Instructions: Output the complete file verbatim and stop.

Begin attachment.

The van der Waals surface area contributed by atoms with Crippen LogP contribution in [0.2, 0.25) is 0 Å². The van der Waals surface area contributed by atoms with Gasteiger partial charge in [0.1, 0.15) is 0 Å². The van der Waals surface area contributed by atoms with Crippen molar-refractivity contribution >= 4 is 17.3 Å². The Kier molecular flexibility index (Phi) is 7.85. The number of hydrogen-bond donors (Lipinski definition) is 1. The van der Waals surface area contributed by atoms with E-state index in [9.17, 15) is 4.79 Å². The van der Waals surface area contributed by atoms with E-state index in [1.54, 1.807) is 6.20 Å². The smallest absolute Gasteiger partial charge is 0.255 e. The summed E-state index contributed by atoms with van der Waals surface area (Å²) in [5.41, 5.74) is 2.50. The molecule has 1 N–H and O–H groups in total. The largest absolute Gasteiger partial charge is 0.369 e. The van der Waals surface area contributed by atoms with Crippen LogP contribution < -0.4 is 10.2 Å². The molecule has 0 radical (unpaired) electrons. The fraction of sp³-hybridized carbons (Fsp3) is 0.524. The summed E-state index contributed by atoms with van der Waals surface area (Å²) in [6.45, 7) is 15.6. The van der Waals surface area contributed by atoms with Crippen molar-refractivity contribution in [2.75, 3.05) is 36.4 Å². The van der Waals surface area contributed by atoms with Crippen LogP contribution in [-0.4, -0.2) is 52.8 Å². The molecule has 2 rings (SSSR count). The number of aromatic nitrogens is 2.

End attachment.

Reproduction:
The van der Waals surface area contributed by atoms with Crippen LogP contribution in [0.2, 0.25) is 0 Å². The van der Waals surface area contributed by atoms with Gasteiger partial charge in [0.1, 0.15) is 0 Å². The van der Waals surface area contributed by atoms with Crippen molar-refractivity contribution >= 4 is 17.3 Å². The Kier molecular flexibility index (Phi) is 7.85. The number of hydrogen-bond donors (Lipinski definition) is 1. The van der Waals surface area contributed by atoms with E-state index in [9.17, 15) is 4.79 Å². The van der Waals surface area contributed by atoms with E-state index in [1.54, 1.807) is 6.20 Å². The smallest absolute Gasteiger partial charge is 0.255 e. The summed E-state index contributed by atoms with van der Waals surface area (Å²) in [5.41, 5.74) is 2.50. The molecule has 1 N–H and O–H groups in total. The largest absolute Gasteiger partial charge is 0.369 e. The van der Waals surface area contributed by atoms with Crippen LogP contribution < -0.4 is 10.2 Å². The molecule has 0 radical (unpaired) electrons. The fraction of sp³-hybridized carbons (Fsp3) is 0.524. The summed E-state index contributed by atoms with van der Waals surface area (Å²) in [6.45, 7) is 15.6. The van der Waals surface area contributed by atoms with Crippen molar-refractivity contribution in [2.75, 3.05) is 36.4 Å². The van der Waals surface area contributed by atoms with Crippen LogP contribution in [-0.4, -0.2) is 52.8 Å². The molecule has 2 rings (SSSR count). The number of aromatic nitrogens is 2.